Hereditary hemochromatosis is when the body absorbs an excessive amount of iron from the food an individual consumes. Excess iron is accumulated in their organs, particularly the pancreas, heart, and liver. Excessive iron may cause life-threatening illnesses, including diabetes, heart and liver disease. A haemochromatosis test is a blood test used to diagnose inherited haemochromatosis.
Moreover, the hemochromatosis gene’s cause is passed, although only a small percentage of persons who carry the genes have significant complications. Hereditary hemochromatosis symptoms commonly occur in middle age.
Why Is A Haemochromatosis Test Necessary?
A haemochromatosis test determines whether an individual is exposed to the condition. It should often be suggested for people with a close relative with this illness, such as a sister, brother, parent, or child.
If individuals have an unusually high iron level in their blood, they may be examined for this haemochromatosis test.
In addition, haemochromatosis symptoms often appear between 30 and 60. If you have any of the following symptoms, you should acquire a test:
- Joint pain
- Absent or irregular periods
- Erectile dysfunction
- Weight loss
How Is Haemochromatosis Diagnosed?
The haemochromatosis test is used to diagnose the illness. Moreover, many persons with the condition have no symptoms other than increased iron levels in their blood. Hemochromatosis can be detected by abnormal blood tests, including serum ferritin and serum transferrin saturation
Because various diseases may cause increased ferritin, blood tests are frequently abnormal in patients with this problem. They are best administered after you have fasted. Elevations in one or more of these iron blood tests may be detected in various illnesses. For the most accurate results, the tests might have to be redone.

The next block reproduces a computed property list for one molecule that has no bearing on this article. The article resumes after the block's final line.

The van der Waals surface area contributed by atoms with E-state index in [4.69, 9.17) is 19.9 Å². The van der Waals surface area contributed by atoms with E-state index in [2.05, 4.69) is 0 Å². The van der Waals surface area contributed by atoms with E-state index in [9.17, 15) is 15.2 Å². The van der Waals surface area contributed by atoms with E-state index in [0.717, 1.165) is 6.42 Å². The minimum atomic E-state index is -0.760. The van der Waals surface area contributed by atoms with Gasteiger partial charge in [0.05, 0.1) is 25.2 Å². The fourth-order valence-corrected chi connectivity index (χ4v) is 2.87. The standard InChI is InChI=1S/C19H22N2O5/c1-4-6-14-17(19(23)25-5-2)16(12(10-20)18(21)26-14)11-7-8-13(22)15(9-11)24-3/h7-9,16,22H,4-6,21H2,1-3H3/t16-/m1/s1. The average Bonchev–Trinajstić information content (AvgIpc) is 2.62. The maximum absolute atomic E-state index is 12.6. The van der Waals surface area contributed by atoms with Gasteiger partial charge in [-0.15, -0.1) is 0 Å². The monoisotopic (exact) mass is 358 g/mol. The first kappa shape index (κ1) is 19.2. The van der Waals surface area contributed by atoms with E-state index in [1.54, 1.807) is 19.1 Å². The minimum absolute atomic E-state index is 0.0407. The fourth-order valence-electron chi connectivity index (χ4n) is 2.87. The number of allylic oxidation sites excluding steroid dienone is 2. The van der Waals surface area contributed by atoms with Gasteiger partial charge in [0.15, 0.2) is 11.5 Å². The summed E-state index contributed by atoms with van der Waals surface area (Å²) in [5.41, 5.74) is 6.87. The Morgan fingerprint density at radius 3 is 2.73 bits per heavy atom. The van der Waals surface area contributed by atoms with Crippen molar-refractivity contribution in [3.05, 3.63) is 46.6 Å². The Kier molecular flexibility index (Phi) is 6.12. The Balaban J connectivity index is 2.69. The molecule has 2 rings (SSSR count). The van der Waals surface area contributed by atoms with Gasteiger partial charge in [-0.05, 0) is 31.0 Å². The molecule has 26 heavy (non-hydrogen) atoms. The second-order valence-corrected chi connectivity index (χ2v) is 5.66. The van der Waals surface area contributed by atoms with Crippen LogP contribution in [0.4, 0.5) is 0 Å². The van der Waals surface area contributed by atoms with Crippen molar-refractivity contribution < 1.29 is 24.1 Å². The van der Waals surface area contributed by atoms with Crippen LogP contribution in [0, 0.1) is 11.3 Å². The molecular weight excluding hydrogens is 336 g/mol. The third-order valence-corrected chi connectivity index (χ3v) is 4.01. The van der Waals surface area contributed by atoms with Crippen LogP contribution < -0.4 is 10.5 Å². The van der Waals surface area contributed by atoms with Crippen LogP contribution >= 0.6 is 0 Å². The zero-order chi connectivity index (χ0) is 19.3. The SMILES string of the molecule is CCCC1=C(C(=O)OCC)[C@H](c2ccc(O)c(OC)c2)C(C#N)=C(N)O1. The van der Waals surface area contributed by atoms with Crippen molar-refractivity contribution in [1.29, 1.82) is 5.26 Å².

Furthermore, your doctor may recommend more testing to confirm the diagnosis and rule out any other problems:
- Gene mutation testing
- Liver function tests
- Liver biopsy
How Is Haemochromatosis Treated?
Haemochromatosis has no known cure. However, treatments are available that may help individuals lower the iron levels in their bodies such as:
Physicians may efficiently and safely treat hereditary hemochromatosis by withdrawing blood from an individuals’ body regularly (phlebotomy), exactly as if they were giving blood.
The purpose of phlebotomy is to regulate your iron levels. The volume of blood extracted and the frequency with which it is withdrawn is determined by your age, general health, and the level of iron in your body.
- Initial treatment schedule
- Maintenance treatment schedule
Treatment for inherited hemochromatosis may help relieve symptoms such as fatigue, stomach discomfort, and skin discolouration. It may aid in the prevention of serious complications, including diabetes, liver disease, as well as heart disease. When you’re suffering from one of these diseases, phlebotomy may help to delay or even reverse its course.
Phlebotomy will not cure joint pain or cirrhosis, but this will help to delay its development.
If individuals have cirrhosis, their doctor may advise them to regularly screen for liver cancer. This is frequently followed by a computerised tomography (CT) scan and abdominal ultrasound.
Chelation therapy may be employed in a limited number of instances when frequent phlebotomies are not practicable. This entails taking a medication that eliminates iron from the blood and excretes it in your faeces or urine. Deferasirox is a regularly used medication, although it is not approved to treat hemochromatosis.